- And last but not least, the New York Times Best Sellers List for August 16th.
And now, onto this week’s review of The Science of Attack on Titan!
The Science of Attack on Titan
Written by Rikao Yanagita, Illustrated by Maru Fujishima, Additional Illustrations and Attack on Titan originally created by Hajime Isayama, Translated by Ko Ransom.
Kodansha Comics, 208
Rating: Older Teen (16 +)
As Attack on Titan mania sweeps the world, leading to spin off series, anime series, OVA’s, action figures, games, moves and more, one man dares to ask the important questions! One man dares to ask just what is the body temperature of a Titan, or just how fast does the vertical maneuvering gear move you through the air. That man is Rikao Yanagita and he’s written The Science of Attack on Titan to address just such issues!
Welcome to another midweek manga review! This time I’ll be taking a look at Attack on Titan: Before the Fall, Vol. 4, but first some news…
- The Attack on Titan train keeps on chugging along with Funimation’s announcement that they’ve licensed the live action Attack on Titan movies.
- Earlier today at AX, Viz announced that Haikasoru will be releasing the first three volumes of Yoshiki Tanaka’s Legend of the Galactic Heroes novels in 2016!
- With a panel at SDCC and AX in the offing, Brigid Alverson takes a look at the history of Tokyopop.
- While the next bit is not technically manga related, it is kinda/sorta related to a Japanese franchise. Namely, American comic book publisher, BOOM! has acquired the rights to produce a Mighty Morphin’ Power Rangers comic.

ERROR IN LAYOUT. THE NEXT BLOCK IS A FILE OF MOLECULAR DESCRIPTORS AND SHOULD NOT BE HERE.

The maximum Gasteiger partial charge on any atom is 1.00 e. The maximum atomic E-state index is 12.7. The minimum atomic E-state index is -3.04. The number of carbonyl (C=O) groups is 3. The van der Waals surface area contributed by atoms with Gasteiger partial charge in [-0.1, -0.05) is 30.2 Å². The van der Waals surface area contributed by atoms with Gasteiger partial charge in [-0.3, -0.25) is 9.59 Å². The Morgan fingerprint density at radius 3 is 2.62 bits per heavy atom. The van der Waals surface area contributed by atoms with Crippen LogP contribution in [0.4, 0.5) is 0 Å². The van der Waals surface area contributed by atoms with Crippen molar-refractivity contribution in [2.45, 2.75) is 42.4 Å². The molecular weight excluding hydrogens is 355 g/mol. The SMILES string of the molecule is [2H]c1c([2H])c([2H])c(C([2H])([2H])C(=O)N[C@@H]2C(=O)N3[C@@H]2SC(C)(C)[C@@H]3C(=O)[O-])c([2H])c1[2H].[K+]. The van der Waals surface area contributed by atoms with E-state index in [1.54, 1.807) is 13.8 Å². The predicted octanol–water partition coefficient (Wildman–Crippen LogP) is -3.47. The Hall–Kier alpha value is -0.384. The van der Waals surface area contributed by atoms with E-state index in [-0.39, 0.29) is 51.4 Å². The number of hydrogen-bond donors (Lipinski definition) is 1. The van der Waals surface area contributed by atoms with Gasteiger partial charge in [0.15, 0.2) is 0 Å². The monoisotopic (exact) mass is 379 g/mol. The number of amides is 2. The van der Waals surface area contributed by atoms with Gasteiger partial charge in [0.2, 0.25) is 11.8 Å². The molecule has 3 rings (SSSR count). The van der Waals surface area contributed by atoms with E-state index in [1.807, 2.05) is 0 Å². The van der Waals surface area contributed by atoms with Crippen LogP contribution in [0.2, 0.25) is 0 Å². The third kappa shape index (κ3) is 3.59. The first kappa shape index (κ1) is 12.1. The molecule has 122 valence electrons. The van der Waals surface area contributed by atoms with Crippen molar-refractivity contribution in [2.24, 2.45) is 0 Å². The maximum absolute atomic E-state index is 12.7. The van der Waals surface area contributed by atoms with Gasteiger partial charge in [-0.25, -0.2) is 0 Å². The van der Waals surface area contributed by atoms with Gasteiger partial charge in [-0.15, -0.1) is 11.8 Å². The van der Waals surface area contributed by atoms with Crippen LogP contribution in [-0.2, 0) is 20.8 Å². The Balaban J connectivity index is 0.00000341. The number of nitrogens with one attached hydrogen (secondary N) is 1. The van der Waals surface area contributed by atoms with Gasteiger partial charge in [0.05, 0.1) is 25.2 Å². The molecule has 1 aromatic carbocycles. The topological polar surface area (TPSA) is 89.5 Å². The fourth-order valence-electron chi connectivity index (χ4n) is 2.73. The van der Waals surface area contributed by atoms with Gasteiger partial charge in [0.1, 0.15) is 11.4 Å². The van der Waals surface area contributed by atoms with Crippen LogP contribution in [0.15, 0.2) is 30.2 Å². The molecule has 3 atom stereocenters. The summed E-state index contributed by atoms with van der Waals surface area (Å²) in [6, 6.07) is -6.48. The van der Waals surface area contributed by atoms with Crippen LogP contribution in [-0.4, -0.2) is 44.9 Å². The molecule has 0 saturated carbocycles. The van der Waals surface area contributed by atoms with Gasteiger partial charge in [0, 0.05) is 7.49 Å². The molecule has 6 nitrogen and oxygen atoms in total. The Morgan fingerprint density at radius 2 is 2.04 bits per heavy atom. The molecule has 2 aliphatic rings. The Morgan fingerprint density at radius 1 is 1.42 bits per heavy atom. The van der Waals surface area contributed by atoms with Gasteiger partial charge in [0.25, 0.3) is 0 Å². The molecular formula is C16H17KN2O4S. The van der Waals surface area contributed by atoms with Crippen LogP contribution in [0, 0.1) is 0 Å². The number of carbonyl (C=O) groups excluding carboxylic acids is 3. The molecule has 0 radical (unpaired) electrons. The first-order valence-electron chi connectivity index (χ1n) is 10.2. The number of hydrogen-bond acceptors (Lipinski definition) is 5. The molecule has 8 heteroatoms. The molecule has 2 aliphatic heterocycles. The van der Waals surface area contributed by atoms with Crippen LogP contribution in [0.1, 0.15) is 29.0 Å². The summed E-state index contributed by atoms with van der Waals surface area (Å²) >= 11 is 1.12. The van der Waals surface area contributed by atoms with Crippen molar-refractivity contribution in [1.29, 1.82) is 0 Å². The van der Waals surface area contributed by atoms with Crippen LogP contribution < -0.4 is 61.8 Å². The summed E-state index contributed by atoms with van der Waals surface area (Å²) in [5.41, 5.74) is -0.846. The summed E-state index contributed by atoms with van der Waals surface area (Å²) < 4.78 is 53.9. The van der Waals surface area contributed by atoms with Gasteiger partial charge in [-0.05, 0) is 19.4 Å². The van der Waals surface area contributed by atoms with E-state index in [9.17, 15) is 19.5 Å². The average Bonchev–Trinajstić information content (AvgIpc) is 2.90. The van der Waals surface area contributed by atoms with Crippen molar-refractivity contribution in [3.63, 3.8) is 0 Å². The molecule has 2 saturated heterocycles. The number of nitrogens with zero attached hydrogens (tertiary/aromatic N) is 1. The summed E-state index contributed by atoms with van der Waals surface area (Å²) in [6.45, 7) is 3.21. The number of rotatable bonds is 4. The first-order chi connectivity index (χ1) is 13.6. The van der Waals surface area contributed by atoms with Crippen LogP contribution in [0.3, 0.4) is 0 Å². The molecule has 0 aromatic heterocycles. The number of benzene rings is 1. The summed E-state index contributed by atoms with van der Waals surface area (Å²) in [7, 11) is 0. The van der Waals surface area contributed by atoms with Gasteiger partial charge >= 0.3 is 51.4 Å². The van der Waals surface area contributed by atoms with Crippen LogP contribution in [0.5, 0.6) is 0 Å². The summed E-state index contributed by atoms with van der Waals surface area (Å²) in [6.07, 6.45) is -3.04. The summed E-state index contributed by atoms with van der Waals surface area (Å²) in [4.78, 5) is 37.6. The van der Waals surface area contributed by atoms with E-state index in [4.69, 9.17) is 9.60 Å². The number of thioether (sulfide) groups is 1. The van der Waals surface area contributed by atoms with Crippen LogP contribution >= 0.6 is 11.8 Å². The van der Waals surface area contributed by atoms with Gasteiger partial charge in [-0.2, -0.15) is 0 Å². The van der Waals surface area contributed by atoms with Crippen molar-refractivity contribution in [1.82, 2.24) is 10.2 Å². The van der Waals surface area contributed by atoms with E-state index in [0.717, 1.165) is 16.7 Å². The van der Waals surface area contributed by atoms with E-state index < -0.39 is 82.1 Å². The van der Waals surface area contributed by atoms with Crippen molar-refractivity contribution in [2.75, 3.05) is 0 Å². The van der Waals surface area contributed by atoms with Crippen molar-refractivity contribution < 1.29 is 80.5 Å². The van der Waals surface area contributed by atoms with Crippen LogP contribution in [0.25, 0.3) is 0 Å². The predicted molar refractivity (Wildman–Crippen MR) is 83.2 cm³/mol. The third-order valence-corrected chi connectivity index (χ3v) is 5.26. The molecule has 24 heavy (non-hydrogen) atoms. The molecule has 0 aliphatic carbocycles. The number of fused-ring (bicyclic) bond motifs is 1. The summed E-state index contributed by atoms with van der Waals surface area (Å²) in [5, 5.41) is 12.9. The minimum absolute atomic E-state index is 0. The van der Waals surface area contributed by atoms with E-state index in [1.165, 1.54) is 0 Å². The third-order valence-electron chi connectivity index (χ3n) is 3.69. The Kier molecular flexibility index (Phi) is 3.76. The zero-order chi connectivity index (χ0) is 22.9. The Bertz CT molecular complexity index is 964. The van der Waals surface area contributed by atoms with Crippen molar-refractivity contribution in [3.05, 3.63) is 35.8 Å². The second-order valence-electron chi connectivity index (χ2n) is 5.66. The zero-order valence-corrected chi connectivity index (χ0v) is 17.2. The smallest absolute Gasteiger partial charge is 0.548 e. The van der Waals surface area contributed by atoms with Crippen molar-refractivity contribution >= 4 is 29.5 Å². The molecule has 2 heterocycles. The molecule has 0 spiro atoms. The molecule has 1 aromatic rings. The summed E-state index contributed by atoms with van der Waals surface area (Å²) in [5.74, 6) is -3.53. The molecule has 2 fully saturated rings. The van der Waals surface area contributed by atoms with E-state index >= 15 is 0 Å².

- And last but not least, the New York Times Best Sellers List for July 12th.
And now, onto the featured review of Attack on Titan: Before the Fall, Vol. 4!
Attack on Titan: Before the Fall, Vol. 4
Art by Satoshi Shiki, Story by Ryo Suzukaze, “Attack on Titan” created by Hajime Isayama, Character Designs by Thores Shibamoto
Kodansha Comics, 192 pp.
Rating: Older Teen (16 +)
The adventures of Kuklo and company trundle on with Attack on Titan: Before the Fall, Vol. 4! Satoshi Shiki’s adaption of Ryo Suzukaze’s light novel continues as Kuklo is sentenced to exile for his purported involvement in the raid on the Innocencio mansion and the death of Dario Innocencio. Once more he finds himself beyond the wall, but this time with none of the protection of the Survey Corps, forcing him and fellow prison Cardina Baumeister, to engage in a desperate nighttime race for safety.
Set some 70 years before the events of Attack on Titan, Attack on Titan: Kuklo Unbound details a turning point in humanity’s struggle against the implacable Titans, a turning point that comes with a most unexpected backstory. Following a rampage by a Titan through Shingangshina district, a lone child emerges from his dead mother’s womb. Dubbed the Titan’s Son, Kuklo, he will go on to create an art that will change the world of Attack on Titan for all time. From Ryo Suzukaze and Thores Shibamoto, comes an untold tale from the history of Hajime Isayama’s Attack on Titan!
Political maneuvering and plotting dominate Hajime Isayam’s Attack on Titan, Vol. 15, as the Survey Corps find themselves branded as outlaws and rebels. Being hunted down by the rest of the military and the enigmatic and deadly Interior MPs, the group is struggles to find a way out of the corner they’ve been painted into. Meanwhile Eren and Krista find themselves at the mercy of their kidnappers who promise to pull the curtain back on some of series longest running mysteries!